What is a Watershed?

Graphic courtesy of www.watershed.org

Iowans have probably heard this term thrown around in conversation lately as the issue of water quality in Iowa has taken center stage in recent months. But what exactly is a watershed? Surely not a shed full of water! So what, as informed citizens of a state on the cusp of change, do we need to know about watersheds?

A watershed is all of the land that collects and drains the water within a specific area into the same location or body of water. The highest points surrounding a drainage basin define the boundaries between watersheds. Water flows from these high points down to a common low point within these  boundaries. Every drop that travels through the land is channeled into various bodies of water as it percolates down through the soil into groundwater as well as into creeks and streams. From there, this water makes its way into larger river systems and eventually into oceans.

But a watershed is more than just the rivers, lakes, and wetlands that make up the landscape. Everything that sits within a drainage basin is an important part of a watershed - from housing developments to farms, from woodlands to schools, roads and parking lots as well as the soils resting beneath. And it is also you! What you do and how you live within the landscape has far reaching effects. Holding water where it falls through selected vegetation, rain gardens and the impervious surfaces of your home and concrete drives all have an effect on others. Most important to remember, we all live in a watershed and are passively but intimately connected to one another because of it.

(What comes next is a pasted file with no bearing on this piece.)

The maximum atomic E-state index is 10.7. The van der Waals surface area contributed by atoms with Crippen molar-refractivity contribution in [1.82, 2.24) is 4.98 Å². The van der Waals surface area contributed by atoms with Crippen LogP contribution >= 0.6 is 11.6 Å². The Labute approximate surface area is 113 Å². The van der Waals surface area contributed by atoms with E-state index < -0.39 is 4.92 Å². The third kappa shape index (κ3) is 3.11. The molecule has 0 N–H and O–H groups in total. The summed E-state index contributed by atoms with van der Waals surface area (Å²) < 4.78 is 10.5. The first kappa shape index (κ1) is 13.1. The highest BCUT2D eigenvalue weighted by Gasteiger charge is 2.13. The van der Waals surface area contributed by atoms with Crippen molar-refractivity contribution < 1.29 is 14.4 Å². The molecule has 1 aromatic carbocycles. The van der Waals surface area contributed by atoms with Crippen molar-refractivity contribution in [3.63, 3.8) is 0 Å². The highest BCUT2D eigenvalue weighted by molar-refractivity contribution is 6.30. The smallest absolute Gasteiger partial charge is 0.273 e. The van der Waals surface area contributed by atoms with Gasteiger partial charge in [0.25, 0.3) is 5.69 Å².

Photo courtesy of Aaron Wilson-Crumb
Activities within our watersheds directly affect not only the environment, our economy and society but also the health of every organism living in our own watersheds as well as those downstream.  As water traverses the land and into waterways, pollutants are picked up and carried downstream. Can you guess what is Iowa's #1 water pollutant? Volunteer a guess in the comments below - answer to be revealed in next month's blog! How we treat the land and the water that flows through it is vitally important for future generations of all communities including plants, animals and people.

A healthy watershed = a healthier world.

Here at Polk County Conservation, local watershed health has become a high priority. Management of drainage areas specifically at Easter Lake Park, Fort Des Moines Park, Chichaqua Bottoms Greenbelt and in the Fourmile Creek watershed is taking precedence. In an effort to improve upstream behaviors, consistent inventory and monitoring in areas of concern will be occurring within Polk County.

Stay tuned next month to see Polk County Conservation in action as we work diligently to protect one of our greatest natural resources!


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